On Tuesday 3 August 2010, I had an opportunity to observe the Awesome Math Camp at UCSC.

The camp is for high school and middle school students (grades 6–11) who are very good at math and looking for some real challenge. It is a 3-week residential camp, with about 6 hours of math a day.

The students I saw there were mostly male and mostly Asian (more East Asian than South Asian, I think). I think that this is driven mainly by which parents are willing to pay a fairly substantial summer camp fee for just mathematics. Many of the students there are hoping to improve their performance on various math contests (such as AMC-10 and AMC-12) or improve their chances of getting onto the US Math Olympiad team.

The snippets of classes I observed were not contest math prep, though, but a variety of different topics in math (strong induction, graph theory, game theory, … ). They were preparing students more for being math majors in college than for contests, though any sort of math problem-solving practice can help with contests. Personally, I think the broader approach they take is better for the kids and more fun.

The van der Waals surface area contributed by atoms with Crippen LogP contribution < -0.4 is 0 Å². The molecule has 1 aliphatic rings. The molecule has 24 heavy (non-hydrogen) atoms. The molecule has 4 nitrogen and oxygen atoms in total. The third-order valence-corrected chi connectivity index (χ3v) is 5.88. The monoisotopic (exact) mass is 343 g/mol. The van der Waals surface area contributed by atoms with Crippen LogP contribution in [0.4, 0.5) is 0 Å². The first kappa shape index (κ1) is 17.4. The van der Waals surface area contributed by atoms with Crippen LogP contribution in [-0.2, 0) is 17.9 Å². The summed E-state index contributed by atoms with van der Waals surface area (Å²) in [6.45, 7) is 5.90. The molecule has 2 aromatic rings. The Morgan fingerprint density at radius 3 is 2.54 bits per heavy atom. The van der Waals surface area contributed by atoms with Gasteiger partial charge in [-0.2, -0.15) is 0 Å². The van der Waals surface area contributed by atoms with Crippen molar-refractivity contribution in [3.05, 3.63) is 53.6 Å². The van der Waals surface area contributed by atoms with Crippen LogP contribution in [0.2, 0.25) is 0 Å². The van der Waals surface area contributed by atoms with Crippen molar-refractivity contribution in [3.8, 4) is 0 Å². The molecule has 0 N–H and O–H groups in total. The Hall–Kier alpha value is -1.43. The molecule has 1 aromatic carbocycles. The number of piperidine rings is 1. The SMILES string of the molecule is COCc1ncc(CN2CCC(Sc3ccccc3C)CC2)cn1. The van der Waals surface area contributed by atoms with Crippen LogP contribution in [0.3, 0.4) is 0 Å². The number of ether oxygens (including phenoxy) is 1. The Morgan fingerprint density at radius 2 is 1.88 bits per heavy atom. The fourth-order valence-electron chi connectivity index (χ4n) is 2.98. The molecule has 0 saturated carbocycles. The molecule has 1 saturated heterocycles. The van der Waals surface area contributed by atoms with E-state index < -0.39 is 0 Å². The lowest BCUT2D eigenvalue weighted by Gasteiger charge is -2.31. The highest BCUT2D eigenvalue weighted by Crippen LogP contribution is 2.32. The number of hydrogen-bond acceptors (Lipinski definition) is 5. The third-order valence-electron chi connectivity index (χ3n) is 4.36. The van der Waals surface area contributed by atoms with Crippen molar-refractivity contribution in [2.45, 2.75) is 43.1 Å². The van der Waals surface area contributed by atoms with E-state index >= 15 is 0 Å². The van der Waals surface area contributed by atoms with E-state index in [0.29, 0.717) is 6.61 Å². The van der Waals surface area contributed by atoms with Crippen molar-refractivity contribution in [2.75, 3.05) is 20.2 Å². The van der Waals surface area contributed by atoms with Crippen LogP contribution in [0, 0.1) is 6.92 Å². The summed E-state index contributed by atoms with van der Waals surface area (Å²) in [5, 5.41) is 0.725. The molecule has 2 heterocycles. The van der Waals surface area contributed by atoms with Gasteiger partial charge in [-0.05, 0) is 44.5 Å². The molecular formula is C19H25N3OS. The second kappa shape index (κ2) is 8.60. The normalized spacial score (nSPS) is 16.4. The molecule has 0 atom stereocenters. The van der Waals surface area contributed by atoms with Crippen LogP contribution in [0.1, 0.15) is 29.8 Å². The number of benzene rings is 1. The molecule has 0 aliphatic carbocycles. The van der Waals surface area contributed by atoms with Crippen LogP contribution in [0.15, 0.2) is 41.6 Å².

Here are examples of the problems the kids were working on while I was visiting that afternoon (less than 1/30th of what the kids were getting).

- . The professor was showing the students how to prove that was a polynomial in $n$ with rational coefficients and that its leading term was . Although the math is beautiful, I was not greatly impressed with the presentation. It reminded me too much of my grad student days in math, when a professor would step through a proof without motivating any of the steps or letting students know where he was headed. I saw the students in the class with their heads down furiously scribbling notes, in the hope that they’d be able to reconstruct the argument and make sense of it when the professor was finished.
- Another problem was a game in which there are 5 boxes initially with 0,10,20,30,40 pieces. On their turn each player can choose one box and move any number of pieces from that box one position left (the leftmost box being a black hole that swallows all pieces moved into it). Whoever moves the last piece wins. The task here is to figure out whether the first player or the second player has a forced win, and what the winning strategy is. The kids were making some progress on figuring it out, but the professor was running out of time and ended up giving the answer. The kids were clearly engaged in the lesson, but didn’t quite have the tools or the time needed to guess the solution. They had no trouble understanding why the solution was correct, once the trick was shown to them. After the class, the professor told me that the class was usually working on more advanced topics, but that the game exercise had been done to give them a little break and catch their attention again.